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Men and Women Look for Different Benefits from Relationships
If you think men don’t derive the same kind of benefits from their romantic relationships as women do, you’re actually sort of right, but you may be wrong about how these differences play out in terms of behavior and feelings.
A new study finds that men and women do “use” romantic relationships differently, insofar as relationships shape one’s self-concept differently for men and women. But this is not necessarily a bad thing, and may just give us a little better understanding of what makes men and women tick when it comes to relationships.
Men tend to define themselves less by their relationships than by other areas in their lives (namely, work) according to research; but other research suggests that men may actually cling more to their relationships than women do and that their mental health is more tightly tied to their relationships than women’s.
Because of this seeming discrepancy, the authors set out to determine just how relationships influenced men’s and women’s opinions of themselves, by asking them a series of questions over three experiments.
The first study sought to discover how much being in a relationship affected one’s self-worth. They asked male and female participants questions like, “In general, how much do you think men and women base their self-esteem on being in a relationship?” and “In general, how much do you think men and women base their self-esteem on the connection and intimacy experienced in their relationships?”
Men did indeed base their self-esteem more on relationship status than women did. But interestingly, other aspects of relationships (like relationship quality) did not have the same effect on men’s self-worth. Men also rated social standing as more important when it came to the benefits that a relationship can offer, compared to women.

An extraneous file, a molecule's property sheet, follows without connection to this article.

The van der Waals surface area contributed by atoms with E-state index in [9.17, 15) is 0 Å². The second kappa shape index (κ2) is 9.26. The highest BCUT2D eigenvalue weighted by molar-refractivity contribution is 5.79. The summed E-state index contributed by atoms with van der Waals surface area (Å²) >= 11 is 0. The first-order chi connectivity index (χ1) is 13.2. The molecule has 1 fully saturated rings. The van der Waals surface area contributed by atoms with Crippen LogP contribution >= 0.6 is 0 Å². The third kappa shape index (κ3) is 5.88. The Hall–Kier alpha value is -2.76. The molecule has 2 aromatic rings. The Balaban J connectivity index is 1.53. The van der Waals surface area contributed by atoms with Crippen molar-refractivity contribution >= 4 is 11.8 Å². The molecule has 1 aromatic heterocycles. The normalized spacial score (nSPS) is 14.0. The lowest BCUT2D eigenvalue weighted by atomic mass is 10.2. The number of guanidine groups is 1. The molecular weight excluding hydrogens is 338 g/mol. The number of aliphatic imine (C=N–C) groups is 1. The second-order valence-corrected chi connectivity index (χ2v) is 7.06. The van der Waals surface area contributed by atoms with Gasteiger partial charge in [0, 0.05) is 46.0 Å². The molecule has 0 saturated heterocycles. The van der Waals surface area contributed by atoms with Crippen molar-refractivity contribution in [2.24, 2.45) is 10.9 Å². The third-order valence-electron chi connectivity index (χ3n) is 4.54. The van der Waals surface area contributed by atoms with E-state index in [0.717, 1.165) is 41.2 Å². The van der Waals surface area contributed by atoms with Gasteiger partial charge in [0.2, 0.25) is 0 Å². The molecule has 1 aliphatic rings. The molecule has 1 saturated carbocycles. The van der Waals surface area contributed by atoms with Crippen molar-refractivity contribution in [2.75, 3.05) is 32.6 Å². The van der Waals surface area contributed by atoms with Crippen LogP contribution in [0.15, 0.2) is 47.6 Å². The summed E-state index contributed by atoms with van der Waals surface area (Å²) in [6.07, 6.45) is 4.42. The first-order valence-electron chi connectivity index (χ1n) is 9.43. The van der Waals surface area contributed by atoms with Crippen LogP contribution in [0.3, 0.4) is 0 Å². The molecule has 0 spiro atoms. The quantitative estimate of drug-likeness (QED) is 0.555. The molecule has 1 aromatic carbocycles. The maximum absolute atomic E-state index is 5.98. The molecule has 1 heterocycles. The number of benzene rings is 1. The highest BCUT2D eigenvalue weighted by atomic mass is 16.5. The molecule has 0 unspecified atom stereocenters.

Then researchers looked at previous findings and compared them to their own new data. This second study confirmed that men consistently score higher than women when it comes to relationship status as an important contributor to self-worth.
The first two studies strongly suggested that men see romantic relationships as important to their self-worth, largely because they perceive them as being important to social status. The third study put this finding to the test, by watching it action.
The team looked at how people’s use of certain words changed when relationships were “threatened,” or people were imagining a breakup.
Our use of certain words increases when we’re concerned about something — terms like earn, achieve, win suggest a concern for social standing; and words like hurt, ugly, nasty reflect negative-emotions; while we, us, our suggest relationship concerns. So the team counted how many times words related to social status came up as the participants were envisioning a breakup and writing about how their lives might be affected by it.
The researchers found that men were much more likely to use words suggesting concerns about social status when envisioning a breakup, whereas women were more likely to use words suggesting concerns about loss of the connection with their partners.
The authors say that they’re not surprised at the results of the study, which may help explain why men are less likely than women to voice unhappiness within a marriage. Since men are, at least on average, less concerned about the interpersonal connection than what the relationship offers for their social standing, it makes since that they’re also less likely to leave an unhappy relationship.
These results are interesting both for what they say about gender differences and because they may help psychologists (or anyone who has a partner) understand some of the motivations behind people’s behaviors. That said, these results are very general, and shouldn’t be taken to mean that men’s single motivation in marriage or partnership has to do with gaining social status.
More research will be needed to understand more of what makes us get into and out of relationships, but the current study does give some insights into different motivations that probably evolved long ago, but can still be relevant today.
The study was carried out by a team at the University of Texas at Austin, and published in Psychological Science.
May 28, 2013